Thursday Thoughts - History of St. Patrick's Day

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Thursday Thoughts - History of St. Patrick's Day

So whether you eat or drink or whatever you do, do it all for the glory of God.
— 1 Corinthians 10:31

Thursday Thoughts
Four Leaf Clover

Content provided by guest writer, Jenna Finkenhoefer

As we celebrate St. Patrick’s day this week, I took a minute to do some research on who St. Patrick was (courtesy of Wikipedia):

According to tradition dating back to the early Middle Ages, Patrick served as the first bishop of Armagh and Primate of Ireland, and credits him with bringing Christianity to Ireland, converting a pagan society. According to the autobiographical Confessio of Patrick, when he was about sixteen, he was captured by Irish pirates from his home in Britain and taken as a slave to Ireland, looking after animals; he lived there for six years before escaping and returning to his family. After becoming a cleric, he returned to northern and western Ireland. In later life, he served as a bishop, but little is known about the places where he worked. By the seventh century, he had already come to be revered as the patron saint of Ireland.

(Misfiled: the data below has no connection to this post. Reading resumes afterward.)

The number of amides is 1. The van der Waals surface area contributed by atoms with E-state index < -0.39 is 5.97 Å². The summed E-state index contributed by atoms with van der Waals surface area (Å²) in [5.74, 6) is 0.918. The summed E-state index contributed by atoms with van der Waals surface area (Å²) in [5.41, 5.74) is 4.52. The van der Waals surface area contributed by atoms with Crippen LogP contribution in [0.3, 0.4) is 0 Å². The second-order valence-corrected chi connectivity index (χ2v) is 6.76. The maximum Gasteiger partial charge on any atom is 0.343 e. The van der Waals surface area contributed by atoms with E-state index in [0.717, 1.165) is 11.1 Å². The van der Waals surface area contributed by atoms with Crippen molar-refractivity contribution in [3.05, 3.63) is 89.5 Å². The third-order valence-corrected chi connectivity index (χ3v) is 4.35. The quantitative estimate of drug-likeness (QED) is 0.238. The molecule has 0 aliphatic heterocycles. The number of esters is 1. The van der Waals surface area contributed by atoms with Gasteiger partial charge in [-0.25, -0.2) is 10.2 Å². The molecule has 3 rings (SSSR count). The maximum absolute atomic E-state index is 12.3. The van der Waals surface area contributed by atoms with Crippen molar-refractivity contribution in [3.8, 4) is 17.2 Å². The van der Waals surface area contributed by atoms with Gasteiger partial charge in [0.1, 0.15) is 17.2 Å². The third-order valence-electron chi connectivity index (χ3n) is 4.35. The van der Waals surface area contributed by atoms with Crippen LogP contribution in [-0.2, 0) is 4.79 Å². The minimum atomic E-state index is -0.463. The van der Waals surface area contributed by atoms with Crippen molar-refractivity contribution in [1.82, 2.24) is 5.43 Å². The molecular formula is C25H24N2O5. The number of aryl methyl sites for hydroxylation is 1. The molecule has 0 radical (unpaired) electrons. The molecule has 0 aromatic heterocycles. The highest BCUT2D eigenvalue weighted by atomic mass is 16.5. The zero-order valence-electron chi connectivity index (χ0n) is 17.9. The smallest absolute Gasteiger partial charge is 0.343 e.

His feast day is observed on 17 March, the supposed date of his death. It is celebrated inside and outside Ireland as a religious and cultural holiday. In the dioceses of Ireland, it is both a solemnity and a holy day of obligation; it is also a celebration of Ireland itself.

So this year, before you have your corned beef, soda bread, lucky charms, green beer, et al…. I’d invite you to take a moment and appreciate the Saint who overcame slavery and oppression, and brought Christ to a large portion of our world. I know the holiday will have new meaning and relevance for me this year.

“May the strength of God pilot us, may the wisdom of God instruct us, may the hand of God protect us, may the word of God direct us. Be always ours this day, and forevermore.” -St. Patrick